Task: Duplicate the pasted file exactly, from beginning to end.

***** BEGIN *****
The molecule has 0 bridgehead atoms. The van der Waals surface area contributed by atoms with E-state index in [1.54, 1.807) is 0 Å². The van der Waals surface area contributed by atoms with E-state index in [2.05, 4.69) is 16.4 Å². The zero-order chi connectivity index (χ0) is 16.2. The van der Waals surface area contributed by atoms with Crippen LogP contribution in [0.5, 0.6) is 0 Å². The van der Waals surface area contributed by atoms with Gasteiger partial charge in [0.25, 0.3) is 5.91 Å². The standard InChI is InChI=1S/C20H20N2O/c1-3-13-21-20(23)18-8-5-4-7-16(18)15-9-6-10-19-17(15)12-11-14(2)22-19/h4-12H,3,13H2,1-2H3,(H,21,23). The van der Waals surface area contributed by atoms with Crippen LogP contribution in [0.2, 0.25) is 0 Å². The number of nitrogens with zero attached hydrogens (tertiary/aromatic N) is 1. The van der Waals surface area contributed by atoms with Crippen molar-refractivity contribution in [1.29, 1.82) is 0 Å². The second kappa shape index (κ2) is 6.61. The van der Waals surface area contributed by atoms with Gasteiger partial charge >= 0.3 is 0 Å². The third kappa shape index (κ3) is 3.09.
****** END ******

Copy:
The molecule has 0 bridgehead atoms. The van der Waals surface area contributed by atoms with E-state index in [1.54, 1.807) is 0 Å². The van der Waals surface area contributed by atoms with E-state index in [2.05, 4.69) is 16.4 Å². The zero-order chi connectivity index (χ0) is 16.2. The van der Waals surface area contributed by atoms with Crippen LogP contribution in [0.5, 0.6) is 0 Å². The van der Waals surface area contributed by atoms with Gasteiger partial charge in [0.25, 0.3) is 5.91 Å². The standard InChI is InChI=1S/C20H20N2O/c1-3-13-21-20(23)18-8-5-4-7-16(18)15-9-6-10-19-17(15)12-11-14(2)22-19/h4-12H,3,13H2,1-2H3,(H,21,23). The van der Waals surface area contributed by atoms with Crippen LogP contribution in [0.2, 0.25) is 0 Å². The number of nitrogens with zero attached hydrogens (tertiary/aromatic N) is 1. The van der Waals surface area contributed by atoms with Crippen molar-refractivity contribution in [1.29, 1.82) is 0 Å². The second kappa shape index (κ2) is 6.61. The van der Waals surface area contributed by atoms with Gasteiger partial charge >= 0.3 is 0 Å². The third kappa shape index (κ3) is 3.09.